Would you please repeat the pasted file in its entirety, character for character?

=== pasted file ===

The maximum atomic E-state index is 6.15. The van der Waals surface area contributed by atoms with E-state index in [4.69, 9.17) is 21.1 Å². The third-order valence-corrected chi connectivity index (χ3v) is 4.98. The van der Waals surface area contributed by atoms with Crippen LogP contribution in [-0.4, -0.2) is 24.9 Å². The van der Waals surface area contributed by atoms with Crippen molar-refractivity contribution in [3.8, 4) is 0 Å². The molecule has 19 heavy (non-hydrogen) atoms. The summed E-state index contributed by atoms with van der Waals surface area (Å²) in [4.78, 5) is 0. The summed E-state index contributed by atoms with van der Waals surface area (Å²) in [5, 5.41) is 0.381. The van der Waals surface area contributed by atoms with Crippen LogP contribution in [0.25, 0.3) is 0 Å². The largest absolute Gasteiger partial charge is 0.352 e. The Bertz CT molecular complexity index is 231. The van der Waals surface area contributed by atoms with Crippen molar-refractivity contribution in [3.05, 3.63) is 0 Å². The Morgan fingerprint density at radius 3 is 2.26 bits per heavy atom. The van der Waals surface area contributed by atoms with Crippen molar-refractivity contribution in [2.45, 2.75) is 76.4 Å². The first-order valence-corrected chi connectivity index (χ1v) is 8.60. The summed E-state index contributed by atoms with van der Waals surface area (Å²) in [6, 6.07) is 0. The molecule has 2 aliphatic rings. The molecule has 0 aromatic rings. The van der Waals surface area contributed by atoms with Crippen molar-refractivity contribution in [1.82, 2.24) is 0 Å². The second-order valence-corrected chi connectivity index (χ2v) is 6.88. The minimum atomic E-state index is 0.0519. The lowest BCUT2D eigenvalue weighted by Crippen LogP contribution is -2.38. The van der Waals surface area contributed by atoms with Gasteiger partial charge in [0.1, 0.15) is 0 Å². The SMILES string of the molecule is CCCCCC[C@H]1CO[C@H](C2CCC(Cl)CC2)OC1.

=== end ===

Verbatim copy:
The maximum atomic E-state index is 6.15. The van der Waals surface area contributed by atoms with E-state index in [4.69, 9.17) is 21.1 Å². The third-order valence-corrected chi connectivity index (χ3v) is 4.98. The van der Waals surface area contributed by atoms with Crippen LogP contribution in [-0.4, -0.2) is 24.9 Å². The van der Waals surface area contributed by atoms with Crippen molar-refractivity contribution in [3.8, 4) is 0 Å². The molecule has 19 heavy (non-hydrogen) atoms. The summed E-state index contributed by atoms with van der Waals surface area (Å²) in [4.78, 5) is 0. The summed E-state index contributed by atoms with van der Waals surface area (Å²) in [5, 5.41) is 0.381. The van der Waals surface area contributed by atoms with Crippen LogP contribution in [0.25, 0.3) is 0 Å². The largest absolute Gasteiger partial charge is 0.352 e. The Bertz CT molecular complexity index is 231. The van der Waals surface area contributed by atoms with Crippen molar-refractivity contribution in [3.05, 3.63) is 0 Å². The Morgan fingerprint density at radius 3 is 2.26 bits per heavy atom. The van der Waals surface area contributed by atoms with Crippen molar-refractivity contribution in [2.45, 2.75) is 76.4 Å². The first-order valence-corrected chi connectivity index (χ1v) is 8.60. The summed E-state index contributed by atoms with van der Waals surface area (Å²) in [6, 6.07) is 0. The molecule has 2 aliphatic rings. The molecule has 0 aromatic rings. The van der Waals surface area contributed by atoms with Crippen molar-refractivity contribution in [1.82, 2.24) is 0 Å². The second-order valence-corrected chi connectivity index (χ2v) is 6.88. The minimum atomic E-state index is 0.0519. The lowest BCUT2D eigenvalue weighted by Crippen LogP contribution is -2.38. The van der Waals surface area contributed by atoms with Gasteiger partial charge in [0.1, 0.15) is 0 Å². The SMILES string of the molecule is CCCCCC[C@H]1CO[C@H](C2CCC(Cl)CC2)OC1.